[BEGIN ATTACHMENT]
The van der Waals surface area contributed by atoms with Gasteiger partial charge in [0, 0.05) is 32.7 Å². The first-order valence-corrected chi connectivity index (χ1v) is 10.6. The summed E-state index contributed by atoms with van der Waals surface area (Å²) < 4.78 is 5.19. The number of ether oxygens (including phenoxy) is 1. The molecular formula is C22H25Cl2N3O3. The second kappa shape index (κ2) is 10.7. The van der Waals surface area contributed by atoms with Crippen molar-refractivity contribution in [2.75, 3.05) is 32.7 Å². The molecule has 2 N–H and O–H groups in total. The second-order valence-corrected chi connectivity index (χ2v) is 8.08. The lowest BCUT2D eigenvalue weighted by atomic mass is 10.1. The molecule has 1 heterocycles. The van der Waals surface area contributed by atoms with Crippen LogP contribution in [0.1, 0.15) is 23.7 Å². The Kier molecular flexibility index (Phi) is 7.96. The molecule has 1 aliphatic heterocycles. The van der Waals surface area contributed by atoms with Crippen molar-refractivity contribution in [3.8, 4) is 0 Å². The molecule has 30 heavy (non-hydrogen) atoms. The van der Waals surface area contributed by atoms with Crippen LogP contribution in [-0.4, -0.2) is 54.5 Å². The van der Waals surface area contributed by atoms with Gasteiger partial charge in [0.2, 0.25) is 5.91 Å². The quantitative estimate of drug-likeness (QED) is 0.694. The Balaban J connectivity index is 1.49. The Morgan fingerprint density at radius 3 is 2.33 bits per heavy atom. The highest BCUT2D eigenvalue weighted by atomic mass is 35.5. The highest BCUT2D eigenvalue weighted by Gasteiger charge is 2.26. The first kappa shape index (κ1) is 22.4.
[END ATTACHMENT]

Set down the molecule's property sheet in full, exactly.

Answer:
The van der Waals surface area contributed by atoms with Gasteiger partial charge in [0, 0.05) is 32.7 Å². The first-order valence-corrected chi connectivity index (χ1v) is 10.6. The summed E-state index contributed by atoms with van der Waals surface area (Å²) < 4.78 is 5.19. The number of ether oxygens (including phenoxy) is 1. The molecular formula is C22H25Cl2N3O3. The second kappa shape index (κ2) is 10.7. The van der Waals surface area contributed by atoms with Crippen molar-refractivity contribution in [2.75, 3.05) is 32.7 Å². The molecule has 2 N–H and O–H groups in total. The second-order valence-corrected chi connectivity index (χ2v) is 8.08. The lowest BCUT2D eigenvalue weighted by atomic mass is 10.1. The molecule has 1 heterocycles. The van der Waals surface area contributed by atoms with Crippen LogP contribution in [0.1, 0.15) is 23.7 Å². The Kier molecular flexibility index (Phi) is 7.96. The molecule has 1 aliphatic heterocycles. The van der Waals surface area contributed by atoms with Crippen molar-refractivity contribution in [3.8, 4) is 0 Å². The molecule has 30 heavy (non-hydrogen) atoms. The van der Waals surface area contributed by atoms with Crippen LogP contribution in [-0.4, -0.2) is 54.5 Å². The van der Waals surface area contributed by atoms with Gasteiger partial charge in [0.2, 0.25) is 5.91 Å². The quantitative estimate of drug-likeness (QED) is 0.694. The Balaban J connectivity index is 1.49. The Morgan fingerprint density at radius 3 is 2.33 bits per heavy atom. The highest BCUT2D eigenvalue weighted by atomic mass is 35.5. The highest BCUT2D eigenvalue weighted by Gasteiger charge is 2.26. The first kappa shape index (κ1) is 22.4.